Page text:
Jamaica, land we still love Part 1: Babylon vs Nyabinghi
Inspiration from creation: meet Prof-I, the original rastaman & nyabinghi warrior. Welcome to Great Pond, Jamaica.
The Great Pond tabernacle of the Nyabinghi Center, in the hills above Ocho Rios, was built in the approved manner, in this case the guidelines of the Nyabinghi Order, Nyabinghi being according being the oldest and only authentic house of rastafari. 12 wooden outer poles represent the 12 patriarchs, the 12 gates of New Jerusalem and the 12 apostles. The central pole, the highest, represents the Emperor Haile Selassie, the head of the Nyabinghi Order. The roof is supposed to be umbrella-shaped. The central altar is composed of 6 outside poles, which surround the centre section of the tabernacle, symbolising the book of the Seven Seals and the Seven Golden Candlesticks. A red, gold and green flag lies on the altar, and some fruit. Ischop lights the fire, using a flame he has brought with him from the fire of life at Profi’s house, on the other side of ‘Redemption ground’, as the rastaman calls the large area of land in front of the tabernacle.
‘To light spliff,’ says Profi, and points to the fire. He doesn’t smoke (‘I eat my weed raw’), but has no objection to weed-smoking fellows. I ask him why a Photo of Marlon Brando (kitted out as lieutenant Fletcher Christian in the film The Bounty) and Haile Selassie hangs on the altar. ‘Even ‘im affi bow to His Majesty,’ says Profi. Even the greatest film stars of their time were obliged to bow before the Emperor: we don’t see Marlon Brando genuflecting too deeply, but rasta need not always be serious business. The rastamen I know are, without exception, big-hearted laughers and jokers.
Ochi (Ocho Rios), though scarcely a few kilometres from here, is suddenly far away. We spent a few days there at Turtle Towers, an enclosed complex comprising three ugly apartment buildings situated close to the centre and the city harbour. Not the lodging place we would have chosen, but a friend has managed to swing us a moderately priced studio. And after all, we are still amongst Jamaicans, albeit the wealthier variety, and close to the beach, even if we did only spend an hour there. Like most tourist beaches on the north coast of Jamaica, it can only be accessed via closely-guarded gates, and is otherwise pretty much hermetically sealed-off from the outside world. The lifeguards are local boys, as are the jet-ski and pedalo hiremen and the waiters of the abutting hotels, but these are the only locals you see here, servile and subservient like in the old days, in colonial times. White sand, swaying palm trees, warm water and blue sea: it seems picture perfect, and for most visitors it is. We feel hemmed-in and alienated. And is the water really as clean as it looks? (When you think that two cruise ships moor scarcely 300 metres from here every two days.)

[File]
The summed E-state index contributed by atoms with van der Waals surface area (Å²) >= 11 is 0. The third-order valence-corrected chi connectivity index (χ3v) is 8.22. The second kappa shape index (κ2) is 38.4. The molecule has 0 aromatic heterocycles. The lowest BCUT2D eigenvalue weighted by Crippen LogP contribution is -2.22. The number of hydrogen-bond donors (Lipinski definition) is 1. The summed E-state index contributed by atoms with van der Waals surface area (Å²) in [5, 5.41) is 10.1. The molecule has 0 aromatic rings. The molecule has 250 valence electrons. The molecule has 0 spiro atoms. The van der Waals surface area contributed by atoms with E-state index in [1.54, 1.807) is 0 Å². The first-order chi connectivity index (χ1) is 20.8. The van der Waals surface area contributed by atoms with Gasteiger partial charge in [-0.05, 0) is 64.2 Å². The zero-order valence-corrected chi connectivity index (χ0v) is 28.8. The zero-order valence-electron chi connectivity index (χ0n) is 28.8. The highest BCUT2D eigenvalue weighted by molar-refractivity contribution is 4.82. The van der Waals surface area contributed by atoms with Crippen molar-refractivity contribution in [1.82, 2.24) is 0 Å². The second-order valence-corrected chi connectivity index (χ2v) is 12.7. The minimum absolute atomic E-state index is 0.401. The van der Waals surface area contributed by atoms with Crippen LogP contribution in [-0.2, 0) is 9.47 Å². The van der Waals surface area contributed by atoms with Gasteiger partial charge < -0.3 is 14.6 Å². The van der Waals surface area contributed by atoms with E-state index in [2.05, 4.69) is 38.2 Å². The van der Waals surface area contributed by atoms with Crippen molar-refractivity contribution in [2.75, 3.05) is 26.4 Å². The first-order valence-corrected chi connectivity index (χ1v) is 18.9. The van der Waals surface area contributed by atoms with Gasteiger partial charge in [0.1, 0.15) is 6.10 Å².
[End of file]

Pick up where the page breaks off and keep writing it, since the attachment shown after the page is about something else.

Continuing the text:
The only ray of hope during that hour was the Jamaican apple offered us by an older Jamaican lady, one of the few non-white visitors on the beach. It was something I had never eaten before, and it tasted superb. But then it was already time to leave, because the small gate into Turtle Towers closes at six o’clock, and we surely didn’t want to walk all the way around to the next entrance? No, in Ochi there’s absolutely no reason for a tourist to venture onto the street, and certainly not in the evening, when it’s dark.
Even during the day, you see relatively few (white) tourists in Ochi, except in the plazas and at the craft market, to which they are mainly transported, a mere 500 metres from the cruise ship to Main Street, by mini-bus. Many visitors even fail to make it that far, and hang around in Island Village, a shopping and entertainment centre close to the jetty. A few years ago, there was a museum on the history of reggae here, containing, I am led to believe, a reconstruction of Lee Perry’s Black Ark-studio, but I should have guessed: the museum no longer exists. Probably too few visitors. What interests cruise-shippers, Scratch or Studio One? When all they ever hear in the background is Bob Marley emanating from the tinny speakers concealed everywhere, because, after all, this is Jamaica. ‘Think you’re in heaven but you’re living in hell’: would that text permeate through to any of those purchase and consumption addicts? I taste the mysticism of the moment and proceed towards the exit, totally detached from all of the luxury and rubbish being sold here. This is the heart of Babylon, the whore of Babylon, a crime against the people of Jamaica, which scarcely sees a penny of all that income. Nor of the many millions wasted each day in the many chique resorts of the north, which the people never leave. And why would they, with an all-in arrangement and safely shielded from the wicked world of Jamaica outside?